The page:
WESTWOOD, Calif. (KABC) -- UCLA health officials said the "superbug" bacterial outbreak does not pose a threat to the public, and that no new cases have been identified.
During a press conference at the Ronald Reagan UCLA Medical Center, Dr. Zachary Rubin said that there were seven Olympus scopes that were used for endoscopic procedures. These scopes are angled to make it possible for doctors to access the pancreas and other parts of the body that are difficult to reach.
The scopes were used on patients between October 2014 and January 2015, and had arrived at the hospital sometime in June, Rubin said. In January, one patient who underwent the procedure became ill with antibiotic-resistant carbapenem-resistant Enterobacteriaceae (CRE).
After UCLA conducted its own investigation, two of the scopes were determined to contain CRE.
On Wednesday, UCLA officials said 179 patients who underwent endoscopic procedures during that time period could have been exposed to CRE. Seven of those patients have the infection and two of them have died.
Kevin Boyle, an attorney for one of those patients, said his client is clinging to life.
"He was very, very unfortunately close to death. I mean imagine being in the ICU for months and months," Boyle said.
Medical center officials said they have contacted all of those patients to inform them of possible infection as a precaution.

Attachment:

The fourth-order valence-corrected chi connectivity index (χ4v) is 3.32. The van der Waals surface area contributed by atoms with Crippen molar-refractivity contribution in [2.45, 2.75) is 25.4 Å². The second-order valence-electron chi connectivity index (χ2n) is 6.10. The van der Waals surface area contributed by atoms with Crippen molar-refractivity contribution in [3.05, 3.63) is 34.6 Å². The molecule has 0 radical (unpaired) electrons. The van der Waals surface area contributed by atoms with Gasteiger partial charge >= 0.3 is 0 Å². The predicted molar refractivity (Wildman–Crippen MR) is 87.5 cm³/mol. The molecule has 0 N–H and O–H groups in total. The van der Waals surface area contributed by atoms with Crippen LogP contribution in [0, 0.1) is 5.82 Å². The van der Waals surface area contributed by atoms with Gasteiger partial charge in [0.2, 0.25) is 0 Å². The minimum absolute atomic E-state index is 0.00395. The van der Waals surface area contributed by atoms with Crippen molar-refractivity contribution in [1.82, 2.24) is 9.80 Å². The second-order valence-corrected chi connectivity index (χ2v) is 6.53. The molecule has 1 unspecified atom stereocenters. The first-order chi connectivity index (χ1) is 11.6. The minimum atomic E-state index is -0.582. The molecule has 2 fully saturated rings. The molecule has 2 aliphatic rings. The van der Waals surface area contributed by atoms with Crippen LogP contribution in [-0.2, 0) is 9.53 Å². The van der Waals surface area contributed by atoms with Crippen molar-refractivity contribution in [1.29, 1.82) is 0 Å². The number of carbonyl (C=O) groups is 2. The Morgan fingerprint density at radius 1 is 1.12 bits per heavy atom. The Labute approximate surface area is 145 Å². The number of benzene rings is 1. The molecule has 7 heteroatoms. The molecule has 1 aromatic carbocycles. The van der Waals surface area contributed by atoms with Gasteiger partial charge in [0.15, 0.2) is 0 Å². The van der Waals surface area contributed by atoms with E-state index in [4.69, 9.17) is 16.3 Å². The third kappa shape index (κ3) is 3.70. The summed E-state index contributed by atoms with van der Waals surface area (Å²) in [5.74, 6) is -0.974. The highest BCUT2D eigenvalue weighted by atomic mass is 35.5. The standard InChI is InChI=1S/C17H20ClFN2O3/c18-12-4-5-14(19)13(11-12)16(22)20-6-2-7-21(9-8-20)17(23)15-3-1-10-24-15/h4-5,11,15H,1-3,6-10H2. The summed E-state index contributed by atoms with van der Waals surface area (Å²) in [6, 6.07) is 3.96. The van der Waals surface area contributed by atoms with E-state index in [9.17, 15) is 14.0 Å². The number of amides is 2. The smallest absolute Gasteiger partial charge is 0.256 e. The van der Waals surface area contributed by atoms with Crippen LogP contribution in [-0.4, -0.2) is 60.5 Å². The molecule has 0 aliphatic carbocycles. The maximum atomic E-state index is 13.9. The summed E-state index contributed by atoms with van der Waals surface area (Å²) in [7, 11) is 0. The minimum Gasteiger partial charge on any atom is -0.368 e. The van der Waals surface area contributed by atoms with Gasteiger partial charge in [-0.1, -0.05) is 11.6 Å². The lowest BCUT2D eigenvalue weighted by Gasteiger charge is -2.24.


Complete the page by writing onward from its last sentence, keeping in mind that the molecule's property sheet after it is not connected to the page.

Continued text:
All seven of the scopes have since been removed, and UCLA health officials said cleaning procedures have been upgraded.
According to the Centers for Disease Control and Prevention, the bacteria is difficult to treat because it has high levels of resistance to antibiotics. The bacteria can cause bladder or lung infections that lead to coughing, fever, chills and even sepsis.
The Federal Drug Administration has also issued a warning to doctors about the scopes and noted that the complex design of the scopes make them difficult to clean efficiently.
Dr. Benjamin Schwartz with the Los Angeles County Department of Public Health said this particular strain of CRE is not a threat to the public. He also cautioned people who may use antibiotics too often.
"Demanding an antibiotic when it is not needed can induce these resistant organisms and lead to the spread of this problem," Schwartz said.
No new 'superbug' cases found; bacteria does not pose threat to public: UCLA health officials
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